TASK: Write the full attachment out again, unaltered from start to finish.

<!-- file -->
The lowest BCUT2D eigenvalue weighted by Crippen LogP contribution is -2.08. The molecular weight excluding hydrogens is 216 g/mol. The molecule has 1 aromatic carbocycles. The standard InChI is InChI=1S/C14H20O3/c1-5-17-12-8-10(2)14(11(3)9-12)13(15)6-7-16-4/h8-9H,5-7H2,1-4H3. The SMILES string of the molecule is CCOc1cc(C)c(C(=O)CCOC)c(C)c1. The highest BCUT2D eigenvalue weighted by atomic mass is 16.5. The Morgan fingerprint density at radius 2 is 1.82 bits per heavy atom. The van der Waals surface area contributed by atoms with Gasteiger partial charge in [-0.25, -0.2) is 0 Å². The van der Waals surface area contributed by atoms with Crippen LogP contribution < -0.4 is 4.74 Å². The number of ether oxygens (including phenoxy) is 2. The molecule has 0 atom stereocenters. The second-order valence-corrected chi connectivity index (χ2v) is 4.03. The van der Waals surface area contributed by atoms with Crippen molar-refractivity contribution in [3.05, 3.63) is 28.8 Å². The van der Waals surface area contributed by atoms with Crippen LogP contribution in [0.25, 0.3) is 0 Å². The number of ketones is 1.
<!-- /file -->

The lowest BCUT2D eigenvalue weighted by Crippen LogP contribution is -2.08. The molecular weight excluding hydrogens is 216 g/mol. The molecule has 1 aromatic carbocycles. The standard InChI is InChI=1S/C14H20O3/c1-5-17-12-8-10(2)14(11(3)9-12)13(15)6-7-16-4/h8-9H,5-7H2,1-4H3. The SMILES string of the molecule is CCOc1cc(C)c(C(=O)CCOC)c(C)c1. The highest BCUT2D eigenvalue weighted by atomic mass is 16.5. The Morgan fingerprint density at radius 2 is 1.82 bits per heavy atom. The van der Waals surface area contributed by atoms with Gasteiger partial charge in [-0.25, -0.2) is 0 Å². The van der Waals surface area contributed by atoms with Crippen LogP contribution < -0.4 is 4.74 Å². The number of ether oxygens (including phenoxy) is 2. The molecule has 0 atom stereocenters. The second-order valence-corrected chi connectivity index (χ2v) is 4.03. The van der Waals surface area contributed by atoms with Crippen molar-refractivity contribution in [3.05, 3.63) is 28.8 Å². The van der Waals surface area contributed by atoms with Crippen LogP contribution in [0.25, 0.3) is 0 Å². The number of ketones is 1.